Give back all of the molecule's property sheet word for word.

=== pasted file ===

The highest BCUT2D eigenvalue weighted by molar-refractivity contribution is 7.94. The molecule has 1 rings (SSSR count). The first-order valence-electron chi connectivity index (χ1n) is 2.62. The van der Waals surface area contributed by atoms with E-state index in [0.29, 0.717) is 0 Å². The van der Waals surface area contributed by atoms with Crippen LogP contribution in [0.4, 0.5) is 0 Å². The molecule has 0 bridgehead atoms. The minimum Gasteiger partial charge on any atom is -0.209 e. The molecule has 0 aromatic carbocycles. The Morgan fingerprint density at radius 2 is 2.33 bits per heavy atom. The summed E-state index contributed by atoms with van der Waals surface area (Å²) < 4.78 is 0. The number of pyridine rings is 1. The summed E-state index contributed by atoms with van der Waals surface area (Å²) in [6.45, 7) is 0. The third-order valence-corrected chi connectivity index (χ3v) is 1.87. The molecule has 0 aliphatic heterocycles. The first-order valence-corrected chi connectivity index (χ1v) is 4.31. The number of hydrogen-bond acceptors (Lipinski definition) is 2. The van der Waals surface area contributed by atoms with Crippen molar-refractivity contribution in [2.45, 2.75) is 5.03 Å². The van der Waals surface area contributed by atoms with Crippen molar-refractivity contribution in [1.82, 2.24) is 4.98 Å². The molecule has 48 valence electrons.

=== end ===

The highest BCUT2D eigenvalue weighted by molar-refractivity contribution is 7.94. The molecule has 1 rings (SSSR count). The first-order valence-electron chi connectivity index (χ1n) is 2.62. The van der Waals surface area contributed by atoms with E-state index in [0.29, 0.717) is 0 Å². The van der Waals surface area contributed by atoms with Crippen LogP contribution in [0.4, 0.5) is 0 Å². The molecule has 0 bridgehead atoms. The minimum Gasteiger partial charge on any atom is -0.209 e. The molecule has 0 aromatic carbocycles. The Morgan fingerprint density at radius 2 is 2.33 bits per heavy atom. The summed E-state index contributed by atoms with van der Waals surface area (Å²) < 4.78 is 0. The number of pyridine rings is 1. The summed E-state index contributed by atoms with van der Waals surface area (Å²) in [6.45, 7) is 0. The third-order valence-corrected chi connectivity index (χ3v) is 1.87. The molecule has 0 aliphatic heterocycles. The first-order valence-corrected chi connectivity index (χ1v) is 4.31. The number of hydrogen-bond acceptors (Lipinski definition) is 2. The van der Waals surface area contributed by atoms with Crippen molar-refractivity contribution in [2.45, 2.75) is 5.03 Å². The van der Waals surface area contributed by atoms with Crippen molar-refractivity contribution in [1.82, 2.24) is 4.98 Å². The molecule has 48 valence electrons.